Vinted is a peer-to-peer marketplace to sell, buy and swap clothes. It allows members to communicate directly and has the features of a social networking service.
Started in 2008 as a small community for Lithuanian girls, it developed into a worldwide project that serves over 7 million users in 8 different countries, and is growing non-stop, handling over 200 M requests per day.
- 7 million users and growing
- 2.5 million monthly active users
- 200 million requests / day (pageviews + API calls)
- 930 million photos
- 80 TB raw space for image storage
- 60 TB HDFS raw space for analytics data
- 70% of traffic comes from mobile apps (API requests)
- 3+ hours / week time spent per member
- 25 million listed items
- Over 220 servers:
- 47 for internal tools (vpn, chef, monitoring, development, graphing, build, backups, etc.)
- 38 for the Hadoop ecosystem
- 34 for image processing and storage
- 30 for Unicorn and microservices
- 28 for MySQL databases, including replicas
- 19 for the Sphinx search
- 10 for resque background jobs
- 10 for load balancing with Nginx
- 6 for Kafka
- 4 for Redis
- 4 for email delivery
Third party services
- GitHub for code, issues and discussions
- NewRelic for monitoring app response times
- CloudFlare for DDoS protection and DNS
- Amazon Web Services (SES, Glacier) for notifications and long term backups
- Slack for work conversations and "chat ops"
- Trello for tasks
- Pingdom for uptime monitoring
Core app and services
- Ruby for services, scripts and the main app
- Rails for the main app and internal apps
- Unicorn to serve the main app
- Percona MySQL Server as main database
- Sphinx Search for full-text search and for reducing load to MySQL (testing ElasticSearch)
- Capistrano for deployments
- Jenkins for running tests, deployments and various other tasks
- Memcached for caching
- Resque for background jobs
- Redis for Resque and Feed
- RabbitMQ for passing messages to services
- HAproxy for high availability and load balancing
- GlusterFS for distributed storage
- Nginx to serve web requests
- Apache Zookeeper for distributed locking
- Flashcache for increased I/O throughput
Data warehouse stack
- Clojure for data ingestion services
- Apache Kafka for storing in-flight data
- Camus for offloading data from Kafka to HDFS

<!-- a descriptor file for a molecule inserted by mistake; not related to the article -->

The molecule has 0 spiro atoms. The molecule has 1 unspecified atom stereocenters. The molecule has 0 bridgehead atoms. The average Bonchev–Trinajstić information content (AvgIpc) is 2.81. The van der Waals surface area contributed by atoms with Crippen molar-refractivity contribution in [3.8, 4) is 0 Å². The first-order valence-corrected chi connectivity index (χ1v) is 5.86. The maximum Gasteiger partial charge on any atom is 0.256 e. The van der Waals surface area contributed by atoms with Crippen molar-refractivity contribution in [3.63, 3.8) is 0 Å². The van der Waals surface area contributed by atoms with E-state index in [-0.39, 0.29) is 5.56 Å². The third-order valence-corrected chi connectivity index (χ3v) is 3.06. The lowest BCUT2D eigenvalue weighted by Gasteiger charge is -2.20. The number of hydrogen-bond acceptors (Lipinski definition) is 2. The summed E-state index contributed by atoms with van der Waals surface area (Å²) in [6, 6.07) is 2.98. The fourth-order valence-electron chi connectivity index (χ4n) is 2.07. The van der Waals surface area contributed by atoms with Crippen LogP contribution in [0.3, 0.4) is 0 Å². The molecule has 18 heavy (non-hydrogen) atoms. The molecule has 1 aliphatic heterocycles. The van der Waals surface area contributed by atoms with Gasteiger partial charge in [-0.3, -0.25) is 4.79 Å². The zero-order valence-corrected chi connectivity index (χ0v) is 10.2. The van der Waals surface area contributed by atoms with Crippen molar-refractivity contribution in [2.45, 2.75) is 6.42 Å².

- Apache Hive as SQL-on-Hadoop solution
- Cloudera CDH Hadoop distribution
- Cloudera Impala as low latency SQL-on-Hadoop solution
- Apache Spark in experimentation phase
- Apache Oozie as workflow scheduler (investigating alternatives)
- Scalding for data transformations
- Avro for data serialization
- Apache Parquet for data serialization
Servers and Provisioning
- Mostly bare metal
- Multiple data centers
- Chef for provisioning nearly everything
- Berkshelf for managing Chef dependencies
- Test Kitchen for running infrastructure tests on VMs
- Ansible for rolling upgrades
- Nagios for usual ops monitoring
- Cacti for graphs and capacity planning
- Graylog2 for app logs
- Logstash for server logs
- Kibana for querying logstash
- Statsd for collecting real-time metrics from the app
- Graphite for storing real-time metrics from the app
- Grafana for creating beautiful dashboards with app metrics
- Hubot for chat-based monitoring
- Bare metal servers are used as a cheaper and more powerful alternative to cloud providers.
- Servers hosted in 3 different data centers across Europe and the US.
- Nginx frontends route HTTP requests to unicorn workers and do SSL termination.
- Pacemaker is used to ensure high availability of Nginx servers.
- In different countries, every Vinted portal has its own separate deployment and set of resources.
- To increase machine utilization, most services that belong to multiple portals may run alongside each other on a single bare metal server. Chef recipes take care of unique port allocation and other separation concerns.
- MySQL sharding is avoided by having a separate database for each portal.
- In our largest portal, functional sharding is already happening, and a point where the single largest table will not fit into the server is months away.
- Caching in Rails app uses custom mechanism with L2 cache that prevents spikes when the main cache is expired. Several caching strategies are used:
- remote (in memcached)
- local (in unicorn worker memory)
- semi-local (in unicorn worker memory, falling back to memcached when local cache expires).
- Several microservices are built around the core rails app, all with a clear purpose, like sending iOS push notifications, storing and serving brand names, storing and serving hashtags.
- Microservices can be either per-portal, per-datacenter or global.
- Multiple instances of each microservice are running for high availability.
- HTTP-based microservices are balanced by Nginx.
- Custom feeds for each member are implemented using Redis.
- Catalog pages are loaded from the Sphinx index rather than MySQL when filters are used (custom size, color, etc.).
- Images are processed by a separate Rails app.